Net finance costs increased by US$410 million to US$1.0 billion

The outlook for commodity prices in the short term look weak.

The results also responded to the tragedy following the failure of the Fundão tailings dam at Samarco on 5 November 2015. 19 fatalities, of which five were members of the community and 14 were people who were working on the dams at the time of the dam failure. This dam was at a mine that BHP Billiton and Vale owned.

A provision of US$1.2 billion at 30 June 2016 in respect of BHP Billiton Brasil’s potential obligation. Note that BHP Billiton Brasil is among the defendants named in a claim brought by the Federal Public Prosecution Office on 3 May 2016, seeking R$155 billion (approximately US$48 billion) for reparation, compensation and moral damages in relation to the Samarco dam failure.

The BlackRock Income Strategies Trust

The BlackRock Income Strategies Trust is a London Listed £320million investment fund.

The yield is amazing at over 5%.

Formerly known as the British Assets Trust, founded in 1898.

Portfolio Analysis:

Equities 37.5%
Volatility Strategies 5.1%
Fixed Income 26.7%
Alternatives 12.0%
Commodities 7.4%
Cash Equivalents 11.3%

London Metric PLC

London Metric is a FTSE 250 Real Estate Investment Trust specialising in property investment and development.

£1.4 billion is the total portfolio value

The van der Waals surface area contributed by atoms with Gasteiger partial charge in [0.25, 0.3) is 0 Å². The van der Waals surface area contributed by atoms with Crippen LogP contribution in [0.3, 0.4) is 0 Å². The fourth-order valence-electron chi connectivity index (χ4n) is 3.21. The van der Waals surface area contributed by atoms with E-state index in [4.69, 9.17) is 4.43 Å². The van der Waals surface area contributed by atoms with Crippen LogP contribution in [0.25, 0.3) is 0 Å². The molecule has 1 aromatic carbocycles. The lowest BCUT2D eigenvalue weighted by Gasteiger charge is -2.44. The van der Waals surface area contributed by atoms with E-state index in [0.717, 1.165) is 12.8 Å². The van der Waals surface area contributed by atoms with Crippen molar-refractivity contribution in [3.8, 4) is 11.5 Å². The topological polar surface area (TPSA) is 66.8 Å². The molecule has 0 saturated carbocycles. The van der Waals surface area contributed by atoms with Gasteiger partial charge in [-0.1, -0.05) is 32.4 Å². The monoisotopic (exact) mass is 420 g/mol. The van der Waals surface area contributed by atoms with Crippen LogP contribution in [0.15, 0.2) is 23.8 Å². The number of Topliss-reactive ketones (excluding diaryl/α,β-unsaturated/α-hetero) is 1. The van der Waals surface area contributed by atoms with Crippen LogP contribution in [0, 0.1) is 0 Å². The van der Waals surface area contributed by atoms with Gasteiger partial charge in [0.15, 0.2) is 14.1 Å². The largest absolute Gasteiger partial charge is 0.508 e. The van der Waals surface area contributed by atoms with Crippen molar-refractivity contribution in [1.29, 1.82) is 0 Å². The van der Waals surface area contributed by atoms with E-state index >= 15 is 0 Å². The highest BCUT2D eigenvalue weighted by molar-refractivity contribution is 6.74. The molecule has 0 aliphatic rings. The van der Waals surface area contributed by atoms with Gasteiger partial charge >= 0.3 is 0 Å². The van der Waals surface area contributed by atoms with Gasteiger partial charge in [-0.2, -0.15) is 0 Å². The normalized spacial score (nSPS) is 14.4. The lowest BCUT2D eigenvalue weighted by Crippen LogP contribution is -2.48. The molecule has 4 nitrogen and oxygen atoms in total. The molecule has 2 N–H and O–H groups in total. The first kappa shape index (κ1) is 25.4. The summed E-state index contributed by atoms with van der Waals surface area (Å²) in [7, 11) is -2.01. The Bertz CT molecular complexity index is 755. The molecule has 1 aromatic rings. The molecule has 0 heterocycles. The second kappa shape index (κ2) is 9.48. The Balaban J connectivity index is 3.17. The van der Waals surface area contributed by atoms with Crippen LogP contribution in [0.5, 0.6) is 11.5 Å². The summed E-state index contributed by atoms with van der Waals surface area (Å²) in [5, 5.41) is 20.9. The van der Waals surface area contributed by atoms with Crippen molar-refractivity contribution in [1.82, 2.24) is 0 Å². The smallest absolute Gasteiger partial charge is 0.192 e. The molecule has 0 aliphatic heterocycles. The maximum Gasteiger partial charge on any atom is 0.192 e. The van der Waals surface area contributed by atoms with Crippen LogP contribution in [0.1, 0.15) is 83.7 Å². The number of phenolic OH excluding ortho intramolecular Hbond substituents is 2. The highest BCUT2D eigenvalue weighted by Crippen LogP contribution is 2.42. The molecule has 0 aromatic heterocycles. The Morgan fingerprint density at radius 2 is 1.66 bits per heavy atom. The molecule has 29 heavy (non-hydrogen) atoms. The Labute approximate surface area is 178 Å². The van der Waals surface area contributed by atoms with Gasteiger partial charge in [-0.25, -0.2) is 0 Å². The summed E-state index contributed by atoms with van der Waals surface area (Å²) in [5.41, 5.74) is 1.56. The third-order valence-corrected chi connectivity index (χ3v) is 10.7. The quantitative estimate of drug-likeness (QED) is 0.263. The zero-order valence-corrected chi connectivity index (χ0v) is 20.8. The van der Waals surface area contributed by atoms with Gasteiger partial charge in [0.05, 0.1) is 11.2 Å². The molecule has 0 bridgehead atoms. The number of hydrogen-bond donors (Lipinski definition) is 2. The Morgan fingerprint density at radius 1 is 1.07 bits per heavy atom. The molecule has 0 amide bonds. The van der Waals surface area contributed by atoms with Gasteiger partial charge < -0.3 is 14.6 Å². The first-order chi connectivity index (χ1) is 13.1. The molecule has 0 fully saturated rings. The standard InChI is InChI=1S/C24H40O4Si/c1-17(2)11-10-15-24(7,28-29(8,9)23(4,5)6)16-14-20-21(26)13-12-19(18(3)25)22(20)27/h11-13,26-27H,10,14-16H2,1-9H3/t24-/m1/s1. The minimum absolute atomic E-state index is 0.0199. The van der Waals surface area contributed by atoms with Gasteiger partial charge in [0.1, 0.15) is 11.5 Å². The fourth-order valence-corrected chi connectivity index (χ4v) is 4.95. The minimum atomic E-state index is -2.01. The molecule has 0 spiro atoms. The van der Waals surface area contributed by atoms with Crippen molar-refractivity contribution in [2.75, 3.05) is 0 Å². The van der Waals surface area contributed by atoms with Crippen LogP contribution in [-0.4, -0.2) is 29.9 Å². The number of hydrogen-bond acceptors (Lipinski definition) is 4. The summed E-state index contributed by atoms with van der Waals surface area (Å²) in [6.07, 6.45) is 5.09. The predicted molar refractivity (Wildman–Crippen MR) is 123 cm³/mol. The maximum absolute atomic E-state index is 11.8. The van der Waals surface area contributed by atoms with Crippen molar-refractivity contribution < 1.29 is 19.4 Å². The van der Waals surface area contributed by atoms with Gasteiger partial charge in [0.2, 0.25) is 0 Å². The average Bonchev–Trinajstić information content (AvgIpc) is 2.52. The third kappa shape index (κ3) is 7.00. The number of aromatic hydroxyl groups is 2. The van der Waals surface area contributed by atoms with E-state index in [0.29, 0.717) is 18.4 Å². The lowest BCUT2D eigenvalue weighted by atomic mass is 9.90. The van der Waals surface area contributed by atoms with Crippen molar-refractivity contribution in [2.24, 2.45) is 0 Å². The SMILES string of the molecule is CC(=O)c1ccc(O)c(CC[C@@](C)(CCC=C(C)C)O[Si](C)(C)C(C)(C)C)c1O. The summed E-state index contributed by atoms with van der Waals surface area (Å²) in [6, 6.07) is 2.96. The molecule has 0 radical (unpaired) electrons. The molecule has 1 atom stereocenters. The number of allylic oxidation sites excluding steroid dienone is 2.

A yield of over 4%.

Some incredible properties:-

Yes, prime real estate in the IP5 district of Ipswich, Martlesham Heath.

The Bank of England Aug 4th 2016 Decision

On Thursday 4th August 2016, the Bank of England, made some historic decisions.


[Courtesy of The Bank of England]

It cut the base rate from the 0.5% rate that we have enjoyed since March 2009, cut it down to 0.25%

It then increased the quantative easing programme from £375 Billion by a further £60 Billion to take the UK Government Bond Purchase Programme (Asset Purchase Facility) to £435 Billion.

What they also announced is that they will start a £10 Billion Corporate Bond Purchase Programme. What does that actually mean ?

Large listed companies, fund themselves apart from business operations of selling products and services, by selling bonds. They are known are Corporate Bonds. They are bought by professional investors like pension funds, insurance companies and banks. They pay a regular income provided the company does not default. If the owners of these bonds (effectively the creditors to the companies) want to sell them, they are able to trade them on the open market. However in these uncertain economic times it is not always possible to sell them thus if a bank who owns a specific corporate bond, needs cash and tries to sell the corporate bond and is unable to, now the Bank of England will come in as a new buyer, and buys the bond and the bank gets cash from The Bank of England. Thus The Bank of England is providing more liquidity in the market place.